Gov. Paul LePage ... proposing a bill

Gov. Paul LePage … proposing a bill


Gov. Paul LePage on Monday reiterated that he will not authorize roughly $11.5 million in voter-approved conservation bonds unless the Legislature approves a new plan to cut more timber on public land and use the new revenue to pay for heating assistance programs.

Details were limited, but in a memo sent to lawmakers on the Agriculture, Conservation and Forestry Committee, LePage said he’d be proposing a bill in the coming days, through Rep. Jeffrey Timberlake, R-Turner.

“This is a modest proposal to help those fellow Mainers who are most in need,” Le- Page said. “The Maine people own this land, and they should benefit from increased timber revenue.”

The memo is the latest development in an ongoing fight involving LePage, conservationists and the Legislature. Lawmakers last year rejected the governor’s timber harvest-heat subsidy plan, with some citing concerns about whether public lands should be treated like commercial forests, and others fearing ecological consequences of increased cutting.

The saga took a turn last month, when LePage first revealed his refusal to release roughly $11.5 million in approved Land for Maine’s Future bonds for land preservation.

That refusal continues to stymie conservationists statewide, some of whom are left watching the clock run out as they try to save property from development. All told, 30 conservation projects around the state are in limbo as LePage holds the voter-approved bonds hostage in an attempt to gain leverage in his timber harvest fight.

The unfunded projects are all awaiting payments approved by voters and vetted by Lands for Maine’s Future, the independent state agency that funds the acquisition of land for preservation.

“I am not releasing the Land for Maine’s Future bonds and will not approve current projects in the Land for Maine’s Future ‘pipeline’ until this timber harvest legislation is sent to my desk,” the governor wrote Monday.

While LePage has said he’ll sign off on the Land for Maine’s Future bonds if the Legislature concedes the timber harvest fight, at least some lawmakers have a different, more direct, solution in mind.

New effort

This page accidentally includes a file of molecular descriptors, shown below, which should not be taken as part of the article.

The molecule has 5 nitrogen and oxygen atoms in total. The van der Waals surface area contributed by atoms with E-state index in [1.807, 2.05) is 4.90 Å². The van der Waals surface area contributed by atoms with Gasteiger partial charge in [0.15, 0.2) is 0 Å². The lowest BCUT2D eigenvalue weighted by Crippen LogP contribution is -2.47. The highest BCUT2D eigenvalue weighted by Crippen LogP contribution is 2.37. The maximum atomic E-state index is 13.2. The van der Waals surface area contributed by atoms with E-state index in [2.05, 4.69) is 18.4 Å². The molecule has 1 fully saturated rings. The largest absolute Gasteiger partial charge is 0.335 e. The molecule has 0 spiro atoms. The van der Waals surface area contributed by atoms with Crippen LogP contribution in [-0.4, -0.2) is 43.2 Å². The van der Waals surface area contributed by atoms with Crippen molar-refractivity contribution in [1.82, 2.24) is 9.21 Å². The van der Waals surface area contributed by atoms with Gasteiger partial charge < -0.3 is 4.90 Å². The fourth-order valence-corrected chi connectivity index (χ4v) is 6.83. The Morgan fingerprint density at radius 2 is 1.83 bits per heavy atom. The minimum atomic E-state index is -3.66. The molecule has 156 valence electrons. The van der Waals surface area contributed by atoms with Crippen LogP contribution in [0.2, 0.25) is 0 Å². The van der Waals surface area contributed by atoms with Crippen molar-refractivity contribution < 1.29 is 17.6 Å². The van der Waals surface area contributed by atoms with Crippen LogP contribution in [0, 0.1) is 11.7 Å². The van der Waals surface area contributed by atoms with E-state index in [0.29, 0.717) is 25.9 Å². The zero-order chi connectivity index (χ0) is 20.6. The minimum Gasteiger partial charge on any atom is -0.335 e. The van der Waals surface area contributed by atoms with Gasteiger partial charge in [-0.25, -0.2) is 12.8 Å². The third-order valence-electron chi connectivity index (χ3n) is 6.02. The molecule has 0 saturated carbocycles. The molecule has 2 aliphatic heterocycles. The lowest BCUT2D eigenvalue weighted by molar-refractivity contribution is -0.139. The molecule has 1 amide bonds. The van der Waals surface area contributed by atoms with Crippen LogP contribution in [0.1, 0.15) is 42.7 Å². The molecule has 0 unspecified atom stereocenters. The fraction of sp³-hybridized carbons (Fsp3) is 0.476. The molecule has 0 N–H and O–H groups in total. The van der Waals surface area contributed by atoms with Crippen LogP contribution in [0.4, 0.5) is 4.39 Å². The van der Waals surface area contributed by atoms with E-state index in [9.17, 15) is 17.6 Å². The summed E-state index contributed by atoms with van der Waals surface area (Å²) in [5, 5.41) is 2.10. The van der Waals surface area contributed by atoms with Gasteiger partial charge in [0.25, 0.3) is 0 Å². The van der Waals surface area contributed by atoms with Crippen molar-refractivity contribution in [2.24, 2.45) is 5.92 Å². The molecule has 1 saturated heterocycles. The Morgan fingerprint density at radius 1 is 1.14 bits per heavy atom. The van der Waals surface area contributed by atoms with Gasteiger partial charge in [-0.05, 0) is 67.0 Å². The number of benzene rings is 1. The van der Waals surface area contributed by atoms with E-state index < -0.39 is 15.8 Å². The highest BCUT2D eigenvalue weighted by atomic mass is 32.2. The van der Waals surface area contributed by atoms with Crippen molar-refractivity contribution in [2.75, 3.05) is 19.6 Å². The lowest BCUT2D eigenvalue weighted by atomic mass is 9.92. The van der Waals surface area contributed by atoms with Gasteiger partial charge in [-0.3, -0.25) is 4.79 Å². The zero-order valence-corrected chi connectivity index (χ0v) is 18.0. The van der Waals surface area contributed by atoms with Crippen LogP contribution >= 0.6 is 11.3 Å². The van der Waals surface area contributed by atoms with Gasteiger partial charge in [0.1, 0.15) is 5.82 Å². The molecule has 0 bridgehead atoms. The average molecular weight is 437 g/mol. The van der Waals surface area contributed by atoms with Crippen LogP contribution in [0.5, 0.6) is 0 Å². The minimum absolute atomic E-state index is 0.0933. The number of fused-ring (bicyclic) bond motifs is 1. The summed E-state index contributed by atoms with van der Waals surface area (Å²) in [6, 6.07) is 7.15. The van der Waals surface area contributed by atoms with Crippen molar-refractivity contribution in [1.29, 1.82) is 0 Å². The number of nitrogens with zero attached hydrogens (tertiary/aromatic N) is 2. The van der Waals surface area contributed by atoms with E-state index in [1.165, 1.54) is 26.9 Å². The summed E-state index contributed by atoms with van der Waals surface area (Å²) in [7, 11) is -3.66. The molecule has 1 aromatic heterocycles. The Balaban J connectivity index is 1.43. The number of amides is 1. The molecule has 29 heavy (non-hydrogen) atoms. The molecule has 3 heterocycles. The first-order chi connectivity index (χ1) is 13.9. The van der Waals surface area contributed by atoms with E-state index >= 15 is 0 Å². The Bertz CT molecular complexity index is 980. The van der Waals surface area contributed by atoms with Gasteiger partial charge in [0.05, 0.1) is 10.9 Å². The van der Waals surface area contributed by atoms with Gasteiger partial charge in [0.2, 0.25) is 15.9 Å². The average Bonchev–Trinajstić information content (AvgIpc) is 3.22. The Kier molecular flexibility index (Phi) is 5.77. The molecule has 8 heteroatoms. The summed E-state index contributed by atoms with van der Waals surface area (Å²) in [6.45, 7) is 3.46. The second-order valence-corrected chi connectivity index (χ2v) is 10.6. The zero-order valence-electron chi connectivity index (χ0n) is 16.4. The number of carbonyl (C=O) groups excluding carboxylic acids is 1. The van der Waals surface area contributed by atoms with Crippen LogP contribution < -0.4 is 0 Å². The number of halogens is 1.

On Monday, Senate Republicans announced that Sen. Roger Katz, R-Augusta, would introduce a bipartisan effort to force LePage’s hand, requiring him to issue any bonds approved by voters.

Katz declined on Monday to give any additional information on the bill, citing a news conference about the bill scheduled for today. But with both Katz’s and Le- Page’s bills headed to the Legislature soon, the stage is set for a fight over just how — and when — the conservation funds will be released.

Democrats, who have long chafed at LePage’s willingness to use voter-approved bonds as bargaining chips, are likely to back Katz’s play. House Majority Leader Jeff McCabe, D-Skowhegan, thanked Katz in a written statement on Monday.

“The governor should not have the power to hold hostage these voter-approved bonds,” McCabe said in the statement. “Many of the projects relying on these bonds are time-sensitive, and the governor is jeopardizing them as he ignores the will of Maine citizens.”

Not the first time

The governor has used bonds as pawns in political battles before. In 2013, he achieved his goal of paying off Maine’s debt to the state’s hospitals in part by refusing to issue voterapproved infrastructure bonds until the Legislature bent to his will.

And on Monday, he said that while he’d be willing to sign off on the bonds if he gets his way, he makes no promises about future bond releases or Land for Maine’s Future projects.

“I continue to have concerns regarding the Land for Maine’s Future program,” he wrote. “By releasing these bonds and approving the projects in the pipeline, I am in no way relinquishing my right to scrutinize and reform this program.”

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